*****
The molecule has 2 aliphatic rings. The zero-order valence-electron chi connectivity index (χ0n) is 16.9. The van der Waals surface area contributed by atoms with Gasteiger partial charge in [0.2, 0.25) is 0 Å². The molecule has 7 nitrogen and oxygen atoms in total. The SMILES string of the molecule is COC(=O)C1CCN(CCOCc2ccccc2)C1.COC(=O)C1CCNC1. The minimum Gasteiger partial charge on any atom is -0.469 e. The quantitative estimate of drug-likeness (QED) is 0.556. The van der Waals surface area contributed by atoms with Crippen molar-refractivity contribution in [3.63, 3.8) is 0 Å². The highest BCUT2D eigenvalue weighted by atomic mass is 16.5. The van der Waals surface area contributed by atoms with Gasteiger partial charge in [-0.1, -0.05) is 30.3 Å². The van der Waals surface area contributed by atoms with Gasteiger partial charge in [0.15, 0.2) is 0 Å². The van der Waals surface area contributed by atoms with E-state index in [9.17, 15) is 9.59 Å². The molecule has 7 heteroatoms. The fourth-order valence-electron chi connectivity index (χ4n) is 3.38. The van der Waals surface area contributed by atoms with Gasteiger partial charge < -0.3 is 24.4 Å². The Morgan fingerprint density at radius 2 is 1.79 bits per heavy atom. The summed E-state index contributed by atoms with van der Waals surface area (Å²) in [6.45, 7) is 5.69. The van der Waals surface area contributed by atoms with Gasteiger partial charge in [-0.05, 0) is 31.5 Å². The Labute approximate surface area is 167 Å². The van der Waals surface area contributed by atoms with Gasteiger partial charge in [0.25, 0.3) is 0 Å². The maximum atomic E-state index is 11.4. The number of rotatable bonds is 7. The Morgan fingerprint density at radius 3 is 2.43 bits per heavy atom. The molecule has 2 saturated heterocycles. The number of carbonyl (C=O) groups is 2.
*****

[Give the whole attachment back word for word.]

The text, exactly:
The molecule has 2 aliphatic rings. The zero-order valence-electron chi connectivity index (χ0n) is 16.9. The van der Waals surface area contributed by atoms with Gasteiger partial charge in [0.2, 0.25) is 0 Å². The molecule has 7 nitrogen and oxygen atoms in total. The SMILES string of the molecule is COC(=O)C1CCN(CCOCc2ccccc2)C1.COC(=O)C1CCNC1. The minimum Gasteiger partial charge on any atom is -0.469 e. The quantitative estimate of drug-likeness (QED) is 0.556. The van der Waals surface area contributed by atoms with Crippen molar-refractivity contribution in [3.63, 3.8) is 0 Å². The highest BCUT2D eigenvalue weighted by atomic mass is 16.5. The van der Waals surface area contributed by atoms with Gasteiger partial charge in [-0.1, -0.05) is 30.3 Å². The van der Waals surface area contributed by atoms with Gasteiger partial charge in [0.15, 0.2) is 0 Å². The van der Waals surface area contributed by atoms with E-state index in [9.17, 15) is 9.59 Å². The molecule has 7 heteroatoms. The fourth-order valence-electron chi connectivity index (χ4n) is 3.38. The van der Waals surface area contributed by atoms with Gasteiger partial charge < -0.3 is 24.4 Å². The Morgan fingerprint density at radius 2 is 1.79 bits per heavy atom. The summed E-state index contributed by atoms with van der Waals surface area (Å²) in [6.45, 7) is 5.69. The van der Waals surface area contributed by atoms with Gasteiger partial charge in [-0.05, 0) is 31.5 Å². The Labute approximate surface area is 167 Å². The van der Waals surface area contributed by atoms with Gasteiger partial charge in [0.25, 0.3) is 0 Å². The maximum atomic E-state index is 11.4. The number of rotatable bonds is 7. The Morgan fingerprint density at radius 3 is 2.43 bits per heavy atom. The molecule has 2 saturated heterocycles. The number of carbonyl (C=O) groups is 2.